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Renal colic can occur from disease in the kidney and affects the ureter; gallstone colic arises from stones in the bile duct. Strictly a disorder of the colon but loosely any disorder of the stomach or bowels that is attended with pain, also gripes and bellyache. In congestive fever the internal organs become gorged with blood. In physick, a waste of muscular flesh. It is frequently attended by a hectick fever and is divided by physicians into several kinds, according to the variety of its causes.
An involuntary contraction of the fibres of the muscles, whereby the body and limbs are preternaturally distorted. In the early 19th century it was called cynanche trachealis. Also known as DT and the shakes. The organism responsible is Corynebacterium diphtheriae which does not penetrate into the tissues. However, it produces toxins which are absorbed. Caused by kidney disease or congestive heart failure. William Withering was the first to describe the use of a foxglove digitalis in the treatment of dropsy.
A collection of water in the body. An anascara, a species of dropsy, is an extravasation of water lodged in the cells of the membrana adiposa. Johnson died of dropsy Dysentery: There are two varieties: Johnson defined it as a disease in which the excrements are mixed with blood.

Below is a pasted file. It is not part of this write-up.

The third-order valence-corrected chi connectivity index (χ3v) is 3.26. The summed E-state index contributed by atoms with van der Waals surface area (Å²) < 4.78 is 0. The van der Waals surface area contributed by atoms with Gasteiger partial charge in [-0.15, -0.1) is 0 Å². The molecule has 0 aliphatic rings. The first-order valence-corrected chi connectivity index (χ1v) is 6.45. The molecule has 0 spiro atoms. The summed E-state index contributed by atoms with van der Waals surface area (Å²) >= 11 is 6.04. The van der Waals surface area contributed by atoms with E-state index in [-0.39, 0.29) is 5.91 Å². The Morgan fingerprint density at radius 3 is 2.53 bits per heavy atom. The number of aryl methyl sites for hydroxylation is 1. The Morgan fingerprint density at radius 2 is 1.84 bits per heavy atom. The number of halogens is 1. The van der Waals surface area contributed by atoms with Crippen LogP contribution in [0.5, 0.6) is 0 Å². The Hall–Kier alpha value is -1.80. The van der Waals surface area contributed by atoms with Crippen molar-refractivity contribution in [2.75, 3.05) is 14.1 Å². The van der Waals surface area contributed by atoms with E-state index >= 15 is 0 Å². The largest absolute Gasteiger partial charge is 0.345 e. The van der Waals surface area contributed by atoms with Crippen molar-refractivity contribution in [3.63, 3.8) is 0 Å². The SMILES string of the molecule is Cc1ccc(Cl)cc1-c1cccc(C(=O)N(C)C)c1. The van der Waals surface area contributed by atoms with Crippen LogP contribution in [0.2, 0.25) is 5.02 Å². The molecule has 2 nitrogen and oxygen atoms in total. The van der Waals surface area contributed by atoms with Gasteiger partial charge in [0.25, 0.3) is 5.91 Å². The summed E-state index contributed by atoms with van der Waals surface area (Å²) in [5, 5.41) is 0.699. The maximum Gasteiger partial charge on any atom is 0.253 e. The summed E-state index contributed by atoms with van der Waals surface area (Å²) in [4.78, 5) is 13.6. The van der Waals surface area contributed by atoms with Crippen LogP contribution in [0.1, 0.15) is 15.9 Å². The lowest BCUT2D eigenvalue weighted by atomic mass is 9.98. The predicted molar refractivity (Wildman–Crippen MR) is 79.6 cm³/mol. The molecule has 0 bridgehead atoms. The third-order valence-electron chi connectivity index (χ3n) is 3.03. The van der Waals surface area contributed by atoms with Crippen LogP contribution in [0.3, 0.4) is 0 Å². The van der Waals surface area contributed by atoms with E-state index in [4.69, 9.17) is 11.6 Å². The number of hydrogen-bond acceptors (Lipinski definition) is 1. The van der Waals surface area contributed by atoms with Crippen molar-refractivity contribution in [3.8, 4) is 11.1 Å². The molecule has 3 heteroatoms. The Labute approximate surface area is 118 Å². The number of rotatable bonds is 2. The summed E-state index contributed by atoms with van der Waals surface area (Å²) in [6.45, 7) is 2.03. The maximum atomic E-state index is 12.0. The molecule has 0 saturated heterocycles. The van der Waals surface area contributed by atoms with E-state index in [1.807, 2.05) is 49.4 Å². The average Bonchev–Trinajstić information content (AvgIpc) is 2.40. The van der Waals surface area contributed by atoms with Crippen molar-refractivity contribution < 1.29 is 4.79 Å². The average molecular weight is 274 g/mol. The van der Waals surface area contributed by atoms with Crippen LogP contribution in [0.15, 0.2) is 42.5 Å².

In the mid 19th century, they were called "vapours". Among the contagious effluvia were rubeolar measles. Commonly caused by oxygen starvation during a difficult birth. The last and worst degree of it is when the matter of the eye, by its long continuance, has not only corroded the neighbouring soft parts but also affected the subjacent bone".
Johnson gives two meanings: The third and final stage of syphilis which may not occur until many years after the primary phase. Also known as Derbyshire neck. Most gout cases are characterised by hyperuricaemia, i. Uric acid is a normal breakdown product of purine metabolism. Abnormally elevated blood levels of uric acid, which are associated with gouty arthritis, arise through either excessive production of uric acid or decreased excretion of uric acid by the kidneys.